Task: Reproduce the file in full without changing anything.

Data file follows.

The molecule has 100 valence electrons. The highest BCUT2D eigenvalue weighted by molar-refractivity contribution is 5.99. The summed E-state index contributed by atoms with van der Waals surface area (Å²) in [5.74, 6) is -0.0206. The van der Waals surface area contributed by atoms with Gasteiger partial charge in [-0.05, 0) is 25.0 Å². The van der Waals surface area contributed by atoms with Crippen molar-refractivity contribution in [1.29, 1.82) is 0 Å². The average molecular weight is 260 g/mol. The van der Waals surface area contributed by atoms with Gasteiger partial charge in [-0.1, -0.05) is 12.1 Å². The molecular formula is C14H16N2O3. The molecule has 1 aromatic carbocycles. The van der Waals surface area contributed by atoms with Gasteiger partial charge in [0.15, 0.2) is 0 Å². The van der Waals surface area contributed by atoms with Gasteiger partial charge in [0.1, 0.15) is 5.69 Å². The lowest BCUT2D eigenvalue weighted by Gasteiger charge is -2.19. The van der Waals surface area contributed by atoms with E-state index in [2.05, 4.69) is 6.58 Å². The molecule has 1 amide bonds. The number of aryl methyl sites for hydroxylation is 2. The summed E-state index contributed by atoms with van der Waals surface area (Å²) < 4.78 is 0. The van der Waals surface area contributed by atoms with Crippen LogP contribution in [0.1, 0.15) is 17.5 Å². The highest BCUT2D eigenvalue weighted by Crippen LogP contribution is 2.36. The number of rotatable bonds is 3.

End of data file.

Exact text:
The molecule has 100 valence electrons. The highest BCUT2D eigenvalue weighted by molar-refractivity contribution is 5.99. The summed E-state index contributed by atoms with van der Waals surface area (Å²) in [5.74, 6) is -0.0206. The van der Waals surface area contributed by atoms with Gasteiger partial charge in [-0.05, 0) is 25.0 Å². The van der Waals surface area contributed by atoms with Crippen molar-refractivity contribution in [1.29, 1.82) is 0 Å². The average molecular weight is 260 g/mol. The van der Waals surface area contributed by atoms with Gasteiger partial charge in [-0.1, -0.05) is 12.1 Å². The molecular formula is C14H16N2O3. The molecule has 1 aromatic carbocycles. The van der Waals surface area contributed by atoms with Gasteiger partial charge in [0.15, 0.2) is 0 Å². The van der Waals surface area contributed by atoms with Gasteiger partial charge in [0.1, 0.15) is 5.69 Å². The lowest BCUT2D eigenvalue weighted by Gasteiger charge is -2.19. The van der Waals surface area contributed by atoms with E-state index in [2.05, 4.69) is 6.58 Å². The molecule has 1 amide bonds. The number of aryl methyl sites for hydroxylation is 2. The summed E-state index contributed by atoms with van der Waals surface area (Å²) < 4.78 is 0. The van der Waals surface area contributed by atoms with Crippen LogP contribution in [0.1, 0.15) is 17.5 Å². The highest BCUT2D eigenvalue weighted by Crippen LogP contribution is 2.36. The number of rotatable bonds is 3.